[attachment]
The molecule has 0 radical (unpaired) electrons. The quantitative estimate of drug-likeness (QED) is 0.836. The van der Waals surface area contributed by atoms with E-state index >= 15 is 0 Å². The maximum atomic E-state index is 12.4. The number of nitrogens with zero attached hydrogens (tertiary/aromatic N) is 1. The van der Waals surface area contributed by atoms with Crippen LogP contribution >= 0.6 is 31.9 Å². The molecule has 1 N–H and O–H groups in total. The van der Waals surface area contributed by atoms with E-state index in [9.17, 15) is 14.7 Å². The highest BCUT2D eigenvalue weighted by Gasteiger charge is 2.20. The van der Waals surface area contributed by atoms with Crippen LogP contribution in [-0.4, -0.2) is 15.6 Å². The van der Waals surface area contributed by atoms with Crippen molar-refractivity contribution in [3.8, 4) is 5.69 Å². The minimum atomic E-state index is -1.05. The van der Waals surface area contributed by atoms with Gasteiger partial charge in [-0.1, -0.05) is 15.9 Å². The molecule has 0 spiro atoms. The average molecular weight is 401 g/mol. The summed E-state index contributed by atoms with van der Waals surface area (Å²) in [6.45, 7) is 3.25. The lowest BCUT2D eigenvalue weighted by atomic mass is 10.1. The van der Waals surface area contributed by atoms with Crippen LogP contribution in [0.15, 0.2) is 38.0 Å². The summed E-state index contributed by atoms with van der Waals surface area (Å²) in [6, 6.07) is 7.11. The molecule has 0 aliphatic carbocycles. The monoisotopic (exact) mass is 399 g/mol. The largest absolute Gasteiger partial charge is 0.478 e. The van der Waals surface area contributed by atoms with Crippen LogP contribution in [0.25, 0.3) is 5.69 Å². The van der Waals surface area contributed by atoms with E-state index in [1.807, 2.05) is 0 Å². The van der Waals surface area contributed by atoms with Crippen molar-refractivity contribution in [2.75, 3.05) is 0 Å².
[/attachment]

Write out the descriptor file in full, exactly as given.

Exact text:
The molecule has 0 radical (unpaired) electrons. The quantitative estimate of drug-likeness (QED) is 0.836. The van der Waals surface area contributed by atoms with E-state index >= 15 is 0 Å². The maximum atomic E-state index is 12.4. The number of nitrogens with zero attached hydrogens (tertiary/aromatic N) is 1. The van der Waals surface area contributed by atoms with Crippen LogP contribution >= 0.6 is 31.9 Å². The molecule has 1 N–H and O–H groups in total. The van der Waals surface area contributed by atoms with E-state index in [9.17, 15) is 14.7 Å². The highest BCUT2D eigenvalue weighted by Gasteiger charge is 2.20. The van der Waals surface area contributed by atoms with Crippen LogP contribution in [-0.4, -0.2) is 15.6 Å². The van der Waals surface area contributed by atoms with Crippen molar-refractivity contribution in [3.8, 4) is 5.69 Å². The minimum atomic E-state index is -1.05. The van der Waals surface area contributed by atoms with Gasteiger partial charge in [-0.1, -0.05) is 15.9 Å². The molecule has 0 spiro atoms. The average molecular weight is 401 g/mol. The summed E-state index contributed by atoms with van der Waals surface area (Å²) in [6.45, 7) is 3.25. The lowest BCUT2D eigenvalue weighted by atomic mass is 10.1. The van der Waals surface area contributed by atoms with Crippen LogP contribution in [0.15, 0.2) is 38.0 Å². The summed E-state index contributed by atoms with van der Waals surface area (Å²) in [6, 6.07) is 7.11. The molecule has 0 aliphatic carbocycles. The monoisotopic (exact) mass is 399 g/mol. The largest absolute Gasteiger partial charge is 0.478 e. The van der Waals surface area contributed by atoms with Crippen LogP contribution in [0.25, 0.3) is 5.69 Å². The van der Waals surface area contributed by atoms with E-state index in [1.807, 2.05) is 0 Å². The van der Waals surface area contributed by atoms with Crippen molar-refractivity contribution in [2.75, 3.05) is 0 Å².